The ‘rich’ experience

Music with dinner is an insult both to the cook and the violinist.
G. K. Chesterton (1874 – 1936)

I don`t know if you earn enough to visit the high-brow places where a pianist plays on his organ even as you go ahead with your dinner. I don`t.

Perhaps that`s why my whole family depends on my company`s largesse to take us to such places for sales meets and team building exercises. I say my whole family because, last time they said “I could bring along my spouse” I took along my whole family.

From the corner of the room, I could see my Sales Head trying to stare me down. For a moment I wondered why, but the smart man that I am, it took me only ten minutes to realize I was the only guy at the meet with my mother, two sisters and wife (and the neighbour`s kid who had never seen a five star hotel and thus wanted to come along).

I tried to stare back at the Sales Head, but he sure was an expert in intimidation. Finally, I surrendered and asked a waiter to hand over an apologetic note which said: “Not my mistake, when you said ‘bring along your spouse` I heard it as ‘bring along your house`.”

My family failed to merge with the crowd, but not before putting up a valiant effort. Once I had tipped my family to the kind of conversations, these business types have…my mother and sisters were raring to go.

Armed with the knowledge that these guys talk of what appears on NDTV Profits, my mother walked up to my sales head and said: “Did you see what lady reporter hosting ‘Breakfast with Profit` was wearing? I would die twice before wearing anything similar in public.” My Sales Head`s response didn`t excite my mother, who came back with the impression that all IIM people have issues mingling with the non-IIM crowd.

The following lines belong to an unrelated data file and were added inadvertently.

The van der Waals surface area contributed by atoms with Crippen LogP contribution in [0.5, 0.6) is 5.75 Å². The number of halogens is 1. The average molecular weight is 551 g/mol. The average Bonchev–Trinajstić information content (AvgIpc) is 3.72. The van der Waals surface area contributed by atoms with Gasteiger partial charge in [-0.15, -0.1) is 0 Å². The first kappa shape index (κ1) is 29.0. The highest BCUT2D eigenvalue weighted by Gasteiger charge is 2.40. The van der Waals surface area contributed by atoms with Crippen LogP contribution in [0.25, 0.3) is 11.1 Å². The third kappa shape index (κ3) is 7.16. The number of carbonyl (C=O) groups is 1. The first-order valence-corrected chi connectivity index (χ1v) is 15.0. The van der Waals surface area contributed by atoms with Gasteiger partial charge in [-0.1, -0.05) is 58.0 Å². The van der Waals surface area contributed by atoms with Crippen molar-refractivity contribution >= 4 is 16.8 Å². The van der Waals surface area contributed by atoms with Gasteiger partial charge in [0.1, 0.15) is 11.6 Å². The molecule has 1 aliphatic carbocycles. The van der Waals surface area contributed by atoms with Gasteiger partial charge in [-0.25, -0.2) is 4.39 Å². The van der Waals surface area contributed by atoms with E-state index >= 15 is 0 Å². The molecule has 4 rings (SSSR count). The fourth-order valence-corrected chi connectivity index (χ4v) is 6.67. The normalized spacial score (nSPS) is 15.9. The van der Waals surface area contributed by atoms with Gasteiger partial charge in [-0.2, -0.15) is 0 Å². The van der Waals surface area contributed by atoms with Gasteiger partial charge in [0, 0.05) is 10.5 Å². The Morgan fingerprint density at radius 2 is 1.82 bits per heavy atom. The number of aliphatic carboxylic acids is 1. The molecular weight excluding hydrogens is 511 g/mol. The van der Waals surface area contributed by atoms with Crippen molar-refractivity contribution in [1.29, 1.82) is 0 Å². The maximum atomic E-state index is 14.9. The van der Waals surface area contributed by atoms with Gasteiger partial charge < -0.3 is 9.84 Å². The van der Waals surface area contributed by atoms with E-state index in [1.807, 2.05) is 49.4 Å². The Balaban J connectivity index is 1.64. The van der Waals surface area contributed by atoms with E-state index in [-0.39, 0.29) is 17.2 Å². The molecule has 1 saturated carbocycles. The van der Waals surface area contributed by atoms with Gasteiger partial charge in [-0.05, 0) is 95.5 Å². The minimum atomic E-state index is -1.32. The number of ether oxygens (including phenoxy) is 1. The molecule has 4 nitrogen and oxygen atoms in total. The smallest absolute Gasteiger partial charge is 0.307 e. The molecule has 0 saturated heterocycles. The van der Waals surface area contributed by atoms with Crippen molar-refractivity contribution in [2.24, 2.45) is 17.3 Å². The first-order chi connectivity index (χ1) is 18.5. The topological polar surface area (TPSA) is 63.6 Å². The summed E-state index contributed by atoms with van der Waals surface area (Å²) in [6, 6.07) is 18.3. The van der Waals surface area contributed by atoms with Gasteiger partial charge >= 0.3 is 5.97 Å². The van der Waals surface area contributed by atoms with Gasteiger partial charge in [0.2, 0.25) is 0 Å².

My sisters tried striking a conversation with my colleagues but believe it or not, none of them could keep up a conversation with my sisters on how to make Rasam and Sambar. This was not something I had bargained for…I was under the impression that all married men were exploited in the kitchen.

Our neighbor`s son salvaged the situation for me. He walked up to the sales head and asked him if he was Shaktiman. Everybody who had gathered around flattering him, laughed. When my Sales head also started laughing…the laughter among others also increased because flattery can get you places (and of course cabins).

Seizing the right opportunity, me, my mother and my two sisters sneaked out of the five star hotel….even as the piano man played in the background. Once we reach home, we have to send my neighbor to the party because in our hurry, we forgot to bring his son along.

 

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